I don’t pretend that such a simple solution would be simple politically. Trade advocates will not like it. Perhaps the principle of actual compensation would be merely rhetorical, something unions and worker advocates can put forward to show that they’re not the enemies of progressive globalization. But it puts the burden where it should be. If trade advocates claim the benefits outweigh the costs, then they should have no trouble making the compensation happen.
By Devika Dutt
In India, our universities are in ferment. A Dalit PhD scholar at the University of Hyderabad, Rohith Vemula, committed suicide after being targeted and systematically pushed out of the University by the administration and functionaries of the state government. The government is also considering policies to reduce public funding to universities. Because of this assault on educational institutions and because of the quashing of dissent, powerful protest demonstrations have been staged by student groups, especially by students at Jawaharlal Nehru University (JNU). This student campaign achieved a crescendo when some students held an event to mark the execution, under extremely controversial circumstances, of Afzal Guru, a convicted terrorist. Amnesty International also condemned the execution of Afzal Guru. In response, the government and allied institutions have tried to demonize the broader student movement and are prosecuting students for sedition. There have also been increasing calls to shut down the university for taking taxpayer money and then destabilizing the nation. This narrative is extremely problematic for several reasons.
We often think about progress in society on terms of how far we have come as the human race. We marvel at how innovations like the internet have changed the way we communicate and interact with each other. We can locate ourselves on this earth using a small device in the palm of our hand that can tell us how to get where we want to go. A disembodied voice from this device can probably tell you the answer the Ultimate Question of Life, the Universe, and everything. The economist Marianna Mazzucato makes a compelling argument that the government, in this case the United States government, has played an important role in funding the people and institutions that have brought us this far. She argues that government has and should take risks, because no one else is likely to take risks and invest in the future of society because it does not pay immediate profitable dividends.
By Gerald Friedman
Friedman speaking on Single-Payer in 2013
Paul Starr is wrong about the Sanders Improved Medicare-for-All and wrong about single payer health care because he relies on a flawed analysis by Kenneth Thorpe.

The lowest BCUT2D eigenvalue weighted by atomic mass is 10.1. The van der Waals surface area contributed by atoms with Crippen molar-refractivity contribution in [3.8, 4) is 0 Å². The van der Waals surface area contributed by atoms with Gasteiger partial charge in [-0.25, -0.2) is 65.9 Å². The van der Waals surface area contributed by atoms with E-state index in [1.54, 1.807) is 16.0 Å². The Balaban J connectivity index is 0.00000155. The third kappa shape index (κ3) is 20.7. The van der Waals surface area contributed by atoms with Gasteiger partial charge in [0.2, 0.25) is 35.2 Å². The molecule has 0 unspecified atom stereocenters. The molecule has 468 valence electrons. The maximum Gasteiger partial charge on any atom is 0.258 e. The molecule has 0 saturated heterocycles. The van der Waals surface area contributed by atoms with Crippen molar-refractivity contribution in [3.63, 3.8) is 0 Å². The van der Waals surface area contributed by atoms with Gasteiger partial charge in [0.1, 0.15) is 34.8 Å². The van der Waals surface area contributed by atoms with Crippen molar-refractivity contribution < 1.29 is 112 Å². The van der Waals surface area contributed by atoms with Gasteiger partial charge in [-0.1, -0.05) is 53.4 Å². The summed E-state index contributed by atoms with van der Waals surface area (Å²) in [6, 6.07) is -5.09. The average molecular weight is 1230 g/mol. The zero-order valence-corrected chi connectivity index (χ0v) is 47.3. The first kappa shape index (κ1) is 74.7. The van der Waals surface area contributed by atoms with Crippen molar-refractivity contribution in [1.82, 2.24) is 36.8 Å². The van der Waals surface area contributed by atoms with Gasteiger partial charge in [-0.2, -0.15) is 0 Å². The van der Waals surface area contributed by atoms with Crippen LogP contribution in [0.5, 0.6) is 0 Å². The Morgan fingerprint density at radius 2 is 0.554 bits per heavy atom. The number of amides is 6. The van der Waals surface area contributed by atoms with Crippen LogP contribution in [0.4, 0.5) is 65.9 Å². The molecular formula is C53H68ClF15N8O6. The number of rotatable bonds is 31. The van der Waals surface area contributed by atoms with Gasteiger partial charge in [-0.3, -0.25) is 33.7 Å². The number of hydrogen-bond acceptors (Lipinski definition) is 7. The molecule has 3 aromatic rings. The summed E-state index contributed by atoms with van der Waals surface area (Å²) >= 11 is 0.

While Thorpe does not provide enough documentation to make an explicit comparison between his estimates and those provided in detail by the Sanders campaign, we can extract enough to conclude that his analysis relies on fundamentally flawed assumptions. To conclude that the Sanders health plan will cost $1.1 trillion per year more than estimated, Thorpe is assuming that national health expenditures over the next decade will total $51 trillion (21% of GDP), which is nearly $4 trillion above current projections from the Center for Medicare and Medicaid Services (20% of GDP), and $10 trillion more than projected by Sanders (or 17% of GDP). Compared with CMS, however, Thorpe’s projection includes at least two areas of savings: he anticipates a 4.7% reduction in spending from reduced administrative waste, and a reduction in provider prices to save a further 1.3% of spending. With these savings, Thorpe must be assuming an increase in health care spending from increases in real medical services of $6.6 trillion, including $1.3 trillion from covering the uninsured and $5.3 trillion from increasing utilization by Americans freed of copayments and deductibles. This is an increase of 11% in spending, including an increase of nearly a third for “discretionary” activities, such as doctor visits. Read more
By Gerald Friedman
Sen. Bernie Sanders (I-Vt.) is running for President on a platform that repudiates the neoliberal economic policies of the last 40 years. He favors an expansion of government spending on infrastructure and social services, progressive tax increases, and regulatory reform to favor working people. No one should be surprised by the popular support that his campaign has enjoyed. Nor should we be surprised that he has been attacked not only by the right but also by centrists and Wall-Street liberals.
Sanders’ proposals for infrastructure, early-childhood education, higher education, youth employment, family leave, private pensions, climate change, health care, and Social Security would total $14.5 trillion over 10 years (see Table 1). In addition to investments in infrastructure and education (birth through college), he would raise Social Security retirement and disability payments to lift all beneficiaries out of poverty, and he would create a national health insurance program to provide universal access to health care.
By Alex Mozell
The market may be brutal, so goes the theory: thousands of people are laid off at a corporate whim, the price of HIV medication skyrockets, oil, arms, private prison, and tobacco companies bring global climate change, warfare, injustice, and lung cancer to the masses; colleagues backstab, bosses harass, and the CEO runs away with millions. But, all this advances the greater good, continues the theory, for through the tumult, the market transforms selfish tendencies of humankind into productivity. It seamlessly pursues output and growth. What may appear on the surface to be cruel injustice is actually to be lauded, for suffering of a few is bounty for the rest. This theory, informally termed, “Neoclassical Economics,” assumes market efficiency, where businesses cannot sin, for sin is inefficient, and inefficiency does not exist in the market.